Though Arsenal were hardly poor, they struggled, once again, to create any meaningful chances, leaving players like Aubameyang and Nketiah to feed off scraps, whereas Pépé was hardly involved at all.
The shot in the crowd last week of an Arsenal fan with his face mask over his eyes instead of watching the dross in front of him was potentially usurped as Technical Director Edu was shown showing his frustrations in the Director’s Box at the stadium with yet another rank amateur performance.
It is perhaps a testament to how poor Arsenal’s creativity is at the moment that the Brazilian announced publicly that Arsenal did not have a creative midfielder in the squad, comments that will have no doubt gone down like a cup of cold vomit in the Özil household.
Nevertheless, Arsenal’s creativity was not the only issue on the night. Yet another performance was punctured with ill-discipline and not just in the tackles. Wayward passing seems to have become a speciality under the once so well drilled Mikel Arteta formation and now Arsenal seem to have taken to fouling unceremoniously.
The last three red cards that Arsenal have received in the league have all broken Arsenal’s concentration. Pépé’s indiscretion at Leeds United led to Arsenal struggling to create down his flank, Granit Xhaka’s red card against Burnley on Sunday led to Arsenal failing to keep their heads and weather the storm and Gabriel Magalhães’ red card against Southampton meant that Arsenal, who were in the ascendancy at the time, were forced into a more defensive shape and conserve the few supplies they had.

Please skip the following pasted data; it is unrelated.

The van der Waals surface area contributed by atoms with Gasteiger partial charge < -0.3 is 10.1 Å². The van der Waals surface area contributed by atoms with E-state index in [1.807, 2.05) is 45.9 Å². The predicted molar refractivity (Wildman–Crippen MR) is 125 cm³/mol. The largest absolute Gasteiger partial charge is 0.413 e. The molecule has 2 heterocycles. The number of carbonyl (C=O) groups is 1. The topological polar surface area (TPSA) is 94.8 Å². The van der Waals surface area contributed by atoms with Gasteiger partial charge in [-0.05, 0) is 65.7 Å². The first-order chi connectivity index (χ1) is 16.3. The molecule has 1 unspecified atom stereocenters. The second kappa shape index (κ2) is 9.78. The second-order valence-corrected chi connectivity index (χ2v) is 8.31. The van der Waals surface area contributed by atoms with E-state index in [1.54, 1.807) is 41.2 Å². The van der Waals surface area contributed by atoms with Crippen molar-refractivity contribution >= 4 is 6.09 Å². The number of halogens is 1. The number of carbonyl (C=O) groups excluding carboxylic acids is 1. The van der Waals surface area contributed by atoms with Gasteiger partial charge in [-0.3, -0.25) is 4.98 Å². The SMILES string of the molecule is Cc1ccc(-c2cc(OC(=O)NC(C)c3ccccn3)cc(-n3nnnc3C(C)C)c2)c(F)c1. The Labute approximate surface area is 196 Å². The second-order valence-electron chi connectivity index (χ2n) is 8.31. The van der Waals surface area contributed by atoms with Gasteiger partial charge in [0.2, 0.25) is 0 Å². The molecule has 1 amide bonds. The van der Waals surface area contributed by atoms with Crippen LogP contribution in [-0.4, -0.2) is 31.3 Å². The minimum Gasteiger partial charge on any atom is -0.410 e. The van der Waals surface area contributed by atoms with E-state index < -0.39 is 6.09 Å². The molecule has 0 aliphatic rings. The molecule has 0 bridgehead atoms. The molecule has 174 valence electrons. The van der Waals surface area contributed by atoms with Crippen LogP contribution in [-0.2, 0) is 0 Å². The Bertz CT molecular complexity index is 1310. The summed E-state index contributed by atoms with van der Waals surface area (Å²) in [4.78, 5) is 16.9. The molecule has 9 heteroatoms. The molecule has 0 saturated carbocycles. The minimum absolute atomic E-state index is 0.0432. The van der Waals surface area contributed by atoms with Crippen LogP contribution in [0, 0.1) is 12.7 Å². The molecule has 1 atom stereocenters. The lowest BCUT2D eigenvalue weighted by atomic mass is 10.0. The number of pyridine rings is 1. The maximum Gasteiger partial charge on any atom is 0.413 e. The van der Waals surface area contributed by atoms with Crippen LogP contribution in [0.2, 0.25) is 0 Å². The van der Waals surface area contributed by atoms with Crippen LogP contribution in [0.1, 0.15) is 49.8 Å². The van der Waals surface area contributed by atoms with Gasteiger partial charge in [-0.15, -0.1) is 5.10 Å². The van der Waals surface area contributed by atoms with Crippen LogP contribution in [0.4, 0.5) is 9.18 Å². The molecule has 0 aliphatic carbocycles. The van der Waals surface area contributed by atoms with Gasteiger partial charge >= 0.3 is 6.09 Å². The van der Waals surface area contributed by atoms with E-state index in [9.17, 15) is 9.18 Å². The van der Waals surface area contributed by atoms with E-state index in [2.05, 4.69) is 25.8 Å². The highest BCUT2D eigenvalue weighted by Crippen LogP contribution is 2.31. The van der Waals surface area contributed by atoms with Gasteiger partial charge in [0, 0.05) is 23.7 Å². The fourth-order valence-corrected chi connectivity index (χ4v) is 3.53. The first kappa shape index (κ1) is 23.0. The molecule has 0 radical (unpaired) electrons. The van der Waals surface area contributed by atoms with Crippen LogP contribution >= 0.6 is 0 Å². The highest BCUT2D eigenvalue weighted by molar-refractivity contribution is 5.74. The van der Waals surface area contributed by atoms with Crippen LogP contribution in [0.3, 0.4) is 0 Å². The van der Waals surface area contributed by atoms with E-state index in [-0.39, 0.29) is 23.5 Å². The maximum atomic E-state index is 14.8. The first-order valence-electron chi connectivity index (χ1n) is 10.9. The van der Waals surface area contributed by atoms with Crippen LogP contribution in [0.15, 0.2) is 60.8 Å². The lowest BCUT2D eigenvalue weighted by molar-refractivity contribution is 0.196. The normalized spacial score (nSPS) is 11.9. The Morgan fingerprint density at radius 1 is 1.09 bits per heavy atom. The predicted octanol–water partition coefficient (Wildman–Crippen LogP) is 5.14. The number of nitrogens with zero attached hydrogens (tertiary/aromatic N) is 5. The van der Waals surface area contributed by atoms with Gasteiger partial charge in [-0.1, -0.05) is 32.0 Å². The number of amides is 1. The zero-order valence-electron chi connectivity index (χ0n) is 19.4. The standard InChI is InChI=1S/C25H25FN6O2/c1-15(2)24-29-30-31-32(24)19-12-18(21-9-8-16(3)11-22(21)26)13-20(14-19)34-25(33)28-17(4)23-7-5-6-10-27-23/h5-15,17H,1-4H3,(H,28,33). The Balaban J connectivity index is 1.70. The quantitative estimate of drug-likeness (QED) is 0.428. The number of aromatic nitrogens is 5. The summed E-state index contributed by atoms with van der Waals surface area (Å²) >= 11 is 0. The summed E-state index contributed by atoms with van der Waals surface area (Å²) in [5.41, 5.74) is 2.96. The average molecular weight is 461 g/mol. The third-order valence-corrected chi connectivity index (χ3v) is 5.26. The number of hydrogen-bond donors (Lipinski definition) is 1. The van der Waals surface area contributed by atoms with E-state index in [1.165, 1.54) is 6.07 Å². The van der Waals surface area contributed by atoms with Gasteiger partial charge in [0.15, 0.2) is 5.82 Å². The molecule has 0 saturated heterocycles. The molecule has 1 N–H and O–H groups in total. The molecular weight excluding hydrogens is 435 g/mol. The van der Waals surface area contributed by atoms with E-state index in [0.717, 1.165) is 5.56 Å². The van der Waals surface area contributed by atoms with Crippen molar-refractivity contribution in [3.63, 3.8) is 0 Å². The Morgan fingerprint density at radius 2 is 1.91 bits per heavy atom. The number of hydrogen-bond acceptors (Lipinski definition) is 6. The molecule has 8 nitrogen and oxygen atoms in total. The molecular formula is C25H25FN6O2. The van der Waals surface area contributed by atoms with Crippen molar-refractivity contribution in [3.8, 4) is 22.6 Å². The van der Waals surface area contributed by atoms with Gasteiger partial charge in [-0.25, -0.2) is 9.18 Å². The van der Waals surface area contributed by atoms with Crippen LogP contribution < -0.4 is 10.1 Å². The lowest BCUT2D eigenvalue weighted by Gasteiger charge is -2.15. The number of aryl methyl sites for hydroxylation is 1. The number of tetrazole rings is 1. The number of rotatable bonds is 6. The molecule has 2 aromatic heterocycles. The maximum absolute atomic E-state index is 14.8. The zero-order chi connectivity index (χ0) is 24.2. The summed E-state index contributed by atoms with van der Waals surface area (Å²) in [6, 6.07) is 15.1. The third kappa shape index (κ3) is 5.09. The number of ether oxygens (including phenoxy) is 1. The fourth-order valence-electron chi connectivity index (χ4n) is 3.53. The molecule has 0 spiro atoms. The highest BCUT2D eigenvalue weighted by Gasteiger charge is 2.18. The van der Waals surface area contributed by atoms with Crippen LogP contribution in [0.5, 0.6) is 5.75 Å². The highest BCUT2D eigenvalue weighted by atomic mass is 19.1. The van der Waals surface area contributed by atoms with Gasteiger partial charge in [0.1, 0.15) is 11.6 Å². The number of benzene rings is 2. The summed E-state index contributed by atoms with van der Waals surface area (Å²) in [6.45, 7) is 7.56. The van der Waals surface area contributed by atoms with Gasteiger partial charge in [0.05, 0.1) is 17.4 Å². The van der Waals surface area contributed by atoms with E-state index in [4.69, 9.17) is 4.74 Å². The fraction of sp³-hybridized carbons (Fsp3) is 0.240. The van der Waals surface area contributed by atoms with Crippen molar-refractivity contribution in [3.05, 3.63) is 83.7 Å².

WHile it would be unfair to suggest that this is a tactic directly handed out by Arteta, it does seem to represent a worrying trend as Mikel Arteta’s side is now responsible for 0.7% of the red cards ever shown in the Premier League’s 28-year-history.
A daunting week or so is ahead for Arsenal. A trip away to Everton is then followed by a League Cup Quarter-Final game against Manchester City and then followed by a Boxing Day game against Chelsea and then a trip to Brighton.
Though Arsenal will likely be buoyed by the news that Gabriel Martinelli has returned to action, it will likely be a few games before he returns and Arsenal will need to try and find more comfort in their performances than the return of a young Brazilian yet to establish himself in the first-team.
1.) Bernd Leno
15.) Ainsley Maitland-Niles
16.) Rob Holding
6.) Gabriel Magalhães
3.) Kieran Tierney
25.) Mohamed Elneny
8.) Dani Ceballos (Willock 67’)
7.) Bukayo Saka
19.) Nicolas Pépé (Cédric Soares 85’)
14.) Pierre-Emerick Aubameyang (c)
30.) Eddie Nketiah (David Luiz 65’)
13.) Rúnar Alex Rúnarsson
23.) David Luiz
20.) Shkodran Mustafi
17.) Cédric Soares
28.) Joe Willock
9.) Alexandre Lacazette
1.) Alex McCarthy
2.) Kyle Walker-Peters
35.) Jan Bednarek
4.) Jannik Vestergaard
3.) Ryan Bertrand
17.) Stuart Armstrong (Redmond 63’)
8.) James Ward-Prowse
6.) Oriel Romeu
32.) Theo Walcott (Djenepo 63’)
9.) Danny Ings
10.) Che Adams
44.) Fraser Forster
5.) Jack Stephens
22.) Mohamed Salisu
27.) Ibrahima Diallo
12.) Moussa Djenepo
40.) Dan N’Lundulu
11.) Nathan Redmond